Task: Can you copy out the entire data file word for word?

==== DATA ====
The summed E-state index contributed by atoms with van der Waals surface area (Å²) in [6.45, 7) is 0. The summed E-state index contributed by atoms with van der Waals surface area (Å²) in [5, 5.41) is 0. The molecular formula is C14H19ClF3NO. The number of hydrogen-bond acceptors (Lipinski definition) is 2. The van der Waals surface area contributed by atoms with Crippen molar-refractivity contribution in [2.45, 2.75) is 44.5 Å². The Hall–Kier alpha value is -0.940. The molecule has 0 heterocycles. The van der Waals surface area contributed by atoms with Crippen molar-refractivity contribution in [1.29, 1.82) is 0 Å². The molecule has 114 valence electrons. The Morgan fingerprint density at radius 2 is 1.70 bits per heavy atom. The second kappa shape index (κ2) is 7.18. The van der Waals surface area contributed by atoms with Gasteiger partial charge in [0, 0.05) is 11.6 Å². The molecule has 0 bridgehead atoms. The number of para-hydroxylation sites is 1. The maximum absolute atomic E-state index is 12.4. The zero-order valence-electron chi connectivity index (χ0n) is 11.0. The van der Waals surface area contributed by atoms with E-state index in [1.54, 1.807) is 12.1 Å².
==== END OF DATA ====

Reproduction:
The summed E-state index contributed by atoms with van der Waals surface area (Å²) in [6.45, 7) is 0. The summed E-state index contributed by atoms with van der Waals surface area (Å²) in [5, 5.41) is 0. The molecular formula is C14H19ClF3NO. The number of hydrogen-bond acceptors (Lipinski definition) is 2. The van der Waals surface area contributed by atoms with Crippen molar-refractivity contribution in [2.45, 2.75) is 44.5 Å². The Hall–Kier alpha value is -0.940. The molecule has 0 heterocycles. The van der Waals surface area contributed by atoms with Crippen molar-refractivity contribution in [1.29, 1.82) is 0 Å². The molecule has 114 valence electrons. The Morgan fingerprint density at radius 2 is 1.70 bits per heavy atom. The second kappa shape index (κ2) is 7.18. The van der Waals surface area contributed by atoms with Gasteiger partial charge in [0, 0.05) is 11.6 Å². The molecule has 0 bridgehead atoms. The number of para-hydroxylation sites is 1. The maximum absolute atomic E-state index is 12.4. The zero-order valence-electron chi connectivity index (χ0n) is 11.0. The van der Waals surface area contributed by atoms with E-state index in [1.54, 1.807) is 12.1 Å².